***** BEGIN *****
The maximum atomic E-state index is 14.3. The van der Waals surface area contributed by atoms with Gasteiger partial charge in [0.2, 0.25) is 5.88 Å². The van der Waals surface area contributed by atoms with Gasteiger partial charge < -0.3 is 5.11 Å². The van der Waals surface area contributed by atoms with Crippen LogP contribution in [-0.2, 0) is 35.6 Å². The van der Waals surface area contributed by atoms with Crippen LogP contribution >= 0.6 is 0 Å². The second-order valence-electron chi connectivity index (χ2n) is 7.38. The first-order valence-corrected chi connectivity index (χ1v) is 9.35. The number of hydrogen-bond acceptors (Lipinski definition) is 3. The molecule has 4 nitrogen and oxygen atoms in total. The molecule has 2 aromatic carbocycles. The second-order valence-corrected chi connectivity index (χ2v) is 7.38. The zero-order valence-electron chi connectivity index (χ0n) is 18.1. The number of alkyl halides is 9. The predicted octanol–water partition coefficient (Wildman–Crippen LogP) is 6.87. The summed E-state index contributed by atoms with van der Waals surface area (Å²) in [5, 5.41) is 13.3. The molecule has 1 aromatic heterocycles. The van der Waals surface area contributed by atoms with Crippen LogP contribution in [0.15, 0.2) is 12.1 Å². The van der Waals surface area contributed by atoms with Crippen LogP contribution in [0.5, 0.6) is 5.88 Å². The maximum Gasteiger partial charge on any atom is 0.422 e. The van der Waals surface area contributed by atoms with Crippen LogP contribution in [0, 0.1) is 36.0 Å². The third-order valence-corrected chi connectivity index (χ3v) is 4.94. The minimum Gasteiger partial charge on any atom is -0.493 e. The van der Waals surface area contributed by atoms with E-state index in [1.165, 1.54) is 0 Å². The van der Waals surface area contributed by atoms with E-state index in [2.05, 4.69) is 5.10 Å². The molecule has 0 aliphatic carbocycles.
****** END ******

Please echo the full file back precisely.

The maximum atomic E-state index is 14.3. The van der Waals surface area contributed by atoms with Gasteiger partial charge in [0.2, 0.25) is 5.88 Å². The van der Waals surface area contributed by atoms with Gasteiger partial charge < -0.3 is 5.11 Å². The van der Waals surface area contributed by atoms with Crippen LogP contribution in [-0.2, 0) is 35.6 Å². The van der Waals surface area contributed by atoms with Crippen LogP contribution >= 0.6 is 0 Å². The second-order valence-electron chi connectivity index (χ2n) is 7.38. The first-order valence-corrected chi connectivity index (χ1v) is 9.35. The number of hydrogen-bond acceptors (Lipinski definition) is 3. The molecule has 4 nitrogen and oxygen atoms in total. The molecule has 2 aromatic carbocycles. The second-order valence-corrected chi connectivity index (χ2v) is 7.38. The zero-order valence-electron chi connectivity index (χ0n) is 18.1. The number of alkyl halides is 9. The predicted octanol–water partition coefficient (Wildman–Crippen LogP) is 6.87. The summed E-state index contributed by atoms with van der Waals surface area (Å²) in [5, 5.41) is 13.3. The molecule has 1 aromatic heterocycles. The van der Waals surface area contributed by atoms with Crippen LogP contribution in [0.15, 0.2) is 12.1 Å². The van der Waals surface area contributed by atoms with Crippen LogP contribution in [0.5, 0.6) is 5.88 Å². The maximum Gasteiger partial charge on any atom is 0.422 e. The van der Waals surface area contributed by atoms with Crippen LogP contribution in [0, 0.1) is 36.0 Å². The third-order valence-corrected chi connectivity index (χ3v) is 4.94. The minimum Gasteiger partial charge on any atom is -0.493 e. The van der Waals surface area contributed by atoms with E-state index in [1.165, 1.54) is 0 Å². The van der Waals surface area contributed by atoms with E-state index in [2.05, 4.69) is 5.10 Å². The molecule has 0 aliphatic carbocycles.